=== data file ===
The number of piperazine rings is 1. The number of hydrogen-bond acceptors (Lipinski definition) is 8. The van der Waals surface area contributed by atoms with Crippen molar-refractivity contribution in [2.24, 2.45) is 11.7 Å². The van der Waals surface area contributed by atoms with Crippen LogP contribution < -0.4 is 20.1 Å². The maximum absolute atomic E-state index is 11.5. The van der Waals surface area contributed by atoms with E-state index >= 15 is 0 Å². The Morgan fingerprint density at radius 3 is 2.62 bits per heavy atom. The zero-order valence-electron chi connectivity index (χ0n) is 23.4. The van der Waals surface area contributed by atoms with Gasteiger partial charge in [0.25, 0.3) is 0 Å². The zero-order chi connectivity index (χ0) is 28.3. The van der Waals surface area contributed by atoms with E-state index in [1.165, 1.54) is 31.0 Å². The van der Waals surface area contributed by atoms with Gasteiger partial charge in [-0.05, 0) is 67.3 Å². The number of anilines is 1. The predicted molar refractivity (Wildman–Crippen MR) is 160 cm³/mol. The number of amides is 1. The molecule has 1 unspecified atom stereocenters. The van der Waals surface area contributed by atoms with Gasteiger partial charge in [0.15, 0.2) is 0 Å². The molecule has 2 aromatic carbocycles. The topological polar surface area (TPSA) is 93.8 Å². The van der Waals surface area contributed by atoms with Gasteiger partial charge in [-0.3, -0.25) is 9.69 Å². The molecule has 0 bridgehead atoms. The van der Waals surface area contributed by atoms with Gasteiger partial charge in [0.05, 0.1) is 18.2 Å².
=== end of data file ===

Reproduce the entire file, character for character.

The number of piperazine rings is 1. The number of hydrogen-bond acceptors (Lipinski definition) is 8. The van der Waals surface area contributed by atoms with Crippen molar-refractivity contribution in [2.24, 2.45) is 11.7 Å². The van der Waals surface area contributed by atoms with Crippen LogP contribution < -0.4 is 20.1 Å². The maximum absolute atomic E-state index is 11.5. The van der Waals surface area contributed by atoms with E-state index >= 15 is 0 Å². The Morgan fingerprint density at radius 3 is 2.62 bits per heavy atom. The zero-order valence-electron chi connectivity index (χ0n) is 23.4. The van der Waals surface area contributed by atoms with Gasteiger partial charge in [0.25, 0.3) is 0 Å². The zero-order chi connectivity index (χ0) is 28.3. The van der Waals surface area contributed by atoms with E-state index in [1.165, 1.54) is 31.0 Å². The van der Waals surface area contributed by atoms with Gasteiger partial charge in [-0.05, 0) is 67.3 Å². The number of anilines is 1. The predicted molar refractivity (Wildman–Crippen MR) is 160 cm³/mol. The number of amides is 1. The molecule has 1 unspecified atom stereocenters. The van der Waals surface area contributed by atoms with Gasteiger partial charge in [0.15, 0.2) is 0 Å². The molecule has 2 aromatic carbocycles. The topological polar surface area (TPSA) is 93.8 Å². The van der Waals surface area contributed by atoms with Gasteiger partial charge in [-0.3, -0.25) is 9.69 Å². The molecule has 0 bridgehead atoms. The van der Waals surface area contributed by atoms with Gasteiger partial charge in [0.05, 0.1) is 18.2 Å².